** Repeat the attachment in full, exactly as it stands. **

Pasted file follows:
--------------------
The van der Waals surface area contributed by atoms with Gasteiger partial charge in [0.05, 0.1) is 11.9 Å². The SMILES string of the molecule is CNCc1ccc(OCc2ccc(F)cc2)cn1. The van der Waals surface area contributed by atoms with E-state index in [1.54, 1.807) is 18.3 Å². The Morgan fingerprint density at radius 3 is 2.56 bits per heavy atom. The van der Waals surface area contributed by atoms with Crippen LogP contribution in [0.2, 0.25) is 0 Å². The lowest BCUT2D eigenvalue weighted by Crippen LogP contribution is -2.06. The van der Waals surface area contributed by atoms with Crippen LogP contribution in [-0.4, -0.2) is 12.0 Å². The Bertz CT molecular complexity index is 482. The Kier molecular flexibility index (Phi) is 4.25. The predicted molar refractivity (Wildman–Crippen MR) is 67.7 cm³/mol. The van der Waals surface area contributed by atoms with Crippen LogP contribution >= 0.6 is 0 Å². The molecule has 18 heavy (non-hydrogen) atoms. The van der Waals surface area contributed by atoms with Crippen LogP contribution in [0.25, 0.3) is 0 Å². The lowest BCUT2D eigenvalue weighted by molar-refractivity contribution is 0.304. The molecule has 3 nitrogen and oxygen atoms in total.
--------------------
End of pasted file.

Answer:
The van der Waals surface area contributed by atoms with Gasteiger partial charge in [0.05, 0.1) is 11.9 Å². The SMILES string of the molecule is CNCc1ccc(OCc2ccc(F)cc2)cn1. The van der Waals surface area contributed by atoms with E-state index in [1.54, 1.807) is 18.3 Å². The Morgan fingerprint density at radius 3 is 2.56 bits per heavy atom. The van der Waals surface area contributed by atoms with Crippen LogP contribution in [0.2, 0.25) is 0 Å². The lowest BCUT2D eigenvalue weighted by Crippen LogP contribution is -2.06. The van der Waals surface area contributed by atoms with Crippen LogP contribution in [-0.4, -0.2) is 12.0 Å². The Bertz CT molecular complexity index is 482. The Kier molecular flexibility index (Phi) is 4.25. The predicted molar refractivity (Wildman–Crippen MR) is 67.7 cm³/mol. The van der Waals surface area contributed by atoms with Crippen LogP contribution >= 0.6 is 0 Å². The molecule has 18 heavy (non-hydrogen) atoms. The van der Waals surface area contributed by atoms with Crippen LogP contribution in [0.25, 0.3) is 0 Å². The lowest BCUT2D eigenvalue weighted by molar-refractivity contribution is 0.304. The molecule has 3 nitrogen and oxygen atoms in total.